Routines can absorb the most complex changes

When you break it down, brushing your teeth sounds like an impossible task:

- It costs money: you have to buy toothpaste when it runs out and a new toothbrush every three months

- It takes space: you have to find a place to store both in your bathroom

- It takes time, from the part of your day where you are the most rushed

- It's inconvenient: you have to get up a little earlier to work that additional step in your routine and not be late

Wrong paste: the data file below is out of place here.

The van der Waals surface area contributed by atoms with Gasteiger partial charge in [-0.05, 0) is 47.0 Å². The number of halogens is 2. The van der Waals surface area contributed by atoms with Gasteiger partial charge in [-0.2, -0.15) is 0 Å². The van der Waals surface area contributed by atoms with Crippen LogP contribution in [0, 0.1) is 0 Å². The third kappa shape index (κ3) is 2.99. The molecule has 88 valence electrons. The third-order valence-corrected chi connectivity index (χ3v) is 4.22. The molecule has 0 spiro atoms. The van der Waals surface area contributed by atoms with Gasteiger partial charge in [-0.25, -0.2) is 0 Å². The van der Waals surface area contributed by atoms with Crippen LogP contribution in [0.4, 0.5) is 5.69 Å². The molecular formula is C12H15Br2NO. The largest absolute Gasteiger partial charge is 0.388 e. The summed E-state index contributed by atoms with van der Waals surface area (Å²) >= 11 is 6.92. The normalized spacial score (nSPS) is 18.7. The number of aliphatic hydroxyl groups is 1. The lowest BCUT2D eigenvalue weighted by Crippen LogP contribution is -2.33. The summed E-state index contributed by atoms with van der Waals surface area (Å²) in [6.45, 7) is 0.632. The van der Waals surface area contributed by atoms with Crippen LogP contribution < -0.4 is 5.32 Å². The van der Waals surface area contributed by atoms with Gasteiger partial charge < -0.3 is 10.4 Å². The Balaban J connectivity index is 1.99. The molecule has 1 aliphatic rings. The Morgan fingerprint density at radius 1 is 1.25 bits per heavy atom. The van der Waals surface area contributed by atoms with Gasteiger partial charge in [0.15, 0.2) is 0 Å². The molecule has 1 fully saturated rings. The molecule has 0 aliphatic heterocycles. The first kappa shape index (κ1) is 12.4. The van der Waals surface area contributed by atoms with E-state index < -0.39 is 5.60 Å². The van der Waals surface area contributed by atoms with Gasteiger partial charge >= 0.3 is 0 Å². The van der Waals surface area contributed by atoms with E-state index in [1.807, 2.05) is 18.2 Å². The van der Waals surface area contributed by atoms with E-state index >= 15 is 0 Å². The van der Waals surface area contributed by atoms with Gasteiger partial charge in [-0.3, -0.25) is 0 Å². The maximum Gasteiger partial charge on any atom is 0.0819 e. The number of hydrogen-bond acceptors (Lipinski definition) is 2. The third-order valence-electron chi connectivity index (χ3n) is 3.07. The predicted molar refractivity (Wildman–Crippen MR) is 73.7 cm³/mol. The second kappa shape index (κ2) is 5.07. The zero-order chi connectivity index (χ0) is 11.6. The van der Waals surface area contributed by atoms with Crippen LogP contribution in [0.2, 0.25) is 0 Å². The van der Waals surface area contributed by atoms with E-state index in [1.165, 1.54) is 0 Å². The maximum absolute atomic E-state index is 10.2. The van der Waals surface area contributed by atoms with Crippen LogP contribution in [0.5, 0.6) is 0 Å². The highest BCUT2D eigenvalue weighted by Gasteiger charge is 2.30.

- It has no immediate benefits

- It doesn't end, you have to continue for the rest of your life

On paper, it sounds like a no win situation. It can't work. It's not possible. I don't have the time, the space or the money to do this. Presented with this request we would turn it down.

And yet ... after we make it part of our routine we don't notice it any longer. The impossible has become an invisible habit.

There is an obvious lesson there for how we approach change ourselves, but it's even more useful for when we seek to change the way another department does things: change always seems like a bigger deal than it is. Breaking things down into small parts isn't always the way to make it more approachable.







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